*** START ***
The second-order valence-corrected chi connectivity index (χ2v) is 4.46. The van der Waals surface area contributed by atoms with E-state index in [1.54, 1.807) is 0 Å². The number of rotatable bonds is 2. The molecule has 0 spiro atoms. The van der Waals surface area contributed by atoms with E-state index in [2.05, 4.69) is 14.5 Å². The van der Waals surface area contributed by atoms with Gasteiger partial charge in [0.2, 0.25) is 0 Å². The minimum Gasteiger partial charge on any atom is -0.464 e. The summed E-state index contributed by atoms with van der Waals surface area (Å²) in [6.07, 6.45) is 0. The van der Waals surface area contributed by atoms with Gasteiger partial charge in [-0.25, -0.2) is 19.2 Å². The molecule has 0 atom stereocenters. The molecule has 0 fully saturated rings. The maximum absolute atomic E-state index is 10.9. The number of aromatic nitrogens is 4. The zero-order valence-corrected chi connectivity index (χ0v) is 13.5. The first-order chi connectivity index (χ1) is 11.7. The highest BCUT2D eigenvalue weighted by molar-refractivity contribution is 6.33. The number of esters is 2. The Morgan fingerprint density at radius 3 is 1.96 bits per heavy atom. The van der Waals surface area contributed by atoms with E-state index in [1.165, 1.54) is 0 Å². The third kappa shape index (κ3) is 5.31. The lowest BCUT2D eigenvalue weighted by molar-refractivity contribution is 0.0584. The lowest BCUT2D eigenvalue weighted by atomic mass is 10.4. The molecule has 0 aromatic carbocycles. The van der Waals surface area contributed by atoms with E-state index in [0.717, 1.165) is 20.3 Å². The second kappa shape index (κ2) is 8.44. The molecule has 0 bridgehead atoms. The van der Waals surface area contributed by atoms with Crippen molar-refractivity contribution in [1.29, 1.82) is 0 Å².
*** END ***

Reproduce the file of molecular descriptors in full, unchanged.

The second-order valence-corrected chi connectivity index (χ2v) is 4.46. The van der Waals surface area contributed by atoms with E-state index in [1.54, 1.807) is 0 Å². The number of rotatable bonds is 2. The molecule has 0 spiro atoms. The van der Waals surface area contributed by atoms with E-state index in [2.05, 4.69) is 14.5 Å². The van der Waals surface area contributed by atoms with Gasteiger partial charge in [0.2, 0.25) is 0 Å². The minimum Gasteiger partial charge on any atom is -0.464 e. The summed E-state index contributed by atoms with van der Waals surface area (Å²) in [6.07, 6.45) is 0. The van der Waals surface area contributed by atoms with Gasteiger partial charge in [-0.25, -0.2) is 19.2 Å². The molecule has 0 atom stereocenters. The molecule has 0 fully saturated rings. The maximum absolute atomic E-state index is 10.9. The number of aromatic nitrogens is 4. The zero-order valence-corrected chi connectivity index (χ0v) is 13.5. The first-order chi connectivity index (χ1) is 11.7. The highest BCUT2D eigenvalue weighted by molar-refractivity contribution is 6.33. The number of esters is 2. The Morgan fingerprint density at radius 3 is 1.96 bits per heavy atom. The van der Waals surface area contributed by atoms with E-state index in [1.165, 1.54) is 0 Å². The third kappa shape index (κ3) is 5.31. The lowest BCUT2D eigenvalue weighted by molar-refractivity contribution is 0.0584. The lowest BCUT2D eigenvalue weighted by atomic mass is 10.4. The molecule has 0 aromatic carbocycles. The van der Waals surface area contributed by atoms with E-state index in [0.717, 1.165) is 20.3 Å². The second kappa shape index (κ2) is 8.44. The molecule has 0 bridgehead atoms. The van der Waals surface area contributed by atoms with Crippen molar-refractivity contribution in [1.29, 1.82) is 0 Å².